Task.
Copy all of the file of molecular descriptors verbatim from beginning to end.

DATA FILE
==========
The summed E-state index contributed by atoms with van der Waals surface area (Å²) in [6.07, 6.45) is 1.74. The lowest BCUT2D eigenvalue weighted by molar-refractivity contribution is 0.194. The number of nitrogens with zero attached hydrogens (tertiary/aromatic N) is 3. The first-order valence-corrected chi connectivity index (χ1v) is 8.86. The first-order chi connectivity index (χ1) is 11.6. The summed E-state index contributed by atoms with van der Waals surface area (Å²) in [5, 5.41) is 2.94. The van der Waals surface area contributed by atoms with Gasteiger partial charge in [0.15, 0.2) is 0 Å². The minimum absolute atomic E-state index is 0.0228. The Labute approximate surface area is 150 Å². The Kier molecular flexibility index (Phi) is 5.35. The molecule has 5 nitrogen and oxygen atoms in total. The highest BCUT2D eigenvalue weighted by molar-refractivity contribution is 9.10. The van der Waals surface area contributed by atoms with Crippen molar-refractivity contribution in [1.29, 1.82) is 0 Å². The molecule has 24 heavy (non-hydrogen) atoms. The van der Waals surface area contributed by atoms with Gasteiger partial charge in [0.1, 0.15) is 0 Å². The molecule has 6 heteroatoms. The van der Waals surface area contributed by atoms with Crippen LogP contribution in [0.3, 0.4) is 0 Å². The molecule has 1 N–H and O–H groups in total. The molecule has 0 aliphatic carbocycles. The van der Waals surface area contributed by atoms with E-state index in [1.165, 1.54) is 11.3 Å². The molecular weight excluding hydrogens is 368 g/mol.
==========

The summed E-state index contributed by atoms with van der Waals surface area (Å²) in [6.07, 6.45) is 1.74. The lowest BCUT2D eigenvalue weighted by molar-refractivity contribution is 0.194. The number of nitrogens with zero attached hydrogens (tertiary/aromatic N) is 3. The first-order valence-corrected chi connectivity index (χ1v) is 8.86. The first-order chi connectivity index (χ1) is 11.6. The summed E-state index contributed by atoms with van der Waals surface area (Å²) in [5, 5.41) is 2.94. The van der Waals surface area contributed by atoms with Gasteiger partial charge in [0.15, 0.2) is 0 Å². The minimum absolute atomic E-state index is 0.0228. The Labute approximate surface area is 150 Å². The Kier molecular flexibility index (Phi) is 5.35. The molecule has 5 nitrogen and oxygen atoms in total. The highest BCUT2D eigenvalue weighted by molar-refractivity contribution is 9.10. The van der Waals surface area contributed by atoms with Crippen molar-refractivity contribution in [1.29, 1.82) is 0 Å². The molecule has 24 heavy (non-hydrogen) atoms. The van der Waals surface area contributed by atoms with Gasteiger partial charge in [0.1, 0.15) is 0 Å². The molecule has 6 heteroatoms. The van der Waals surface area contributed by atoms with Crippen LogP contribution in [0.3, 0.4) is 0 Å². The molecule has 1 N–H and O–H groups in total. The molecule has 0 aliphatic carbocycles. The van der Waals surface area contributed by atoms with E-state index in [1.165, 1.54) is 11.3 Å². The molecular weight excluding hydrogens is 368 g/mol.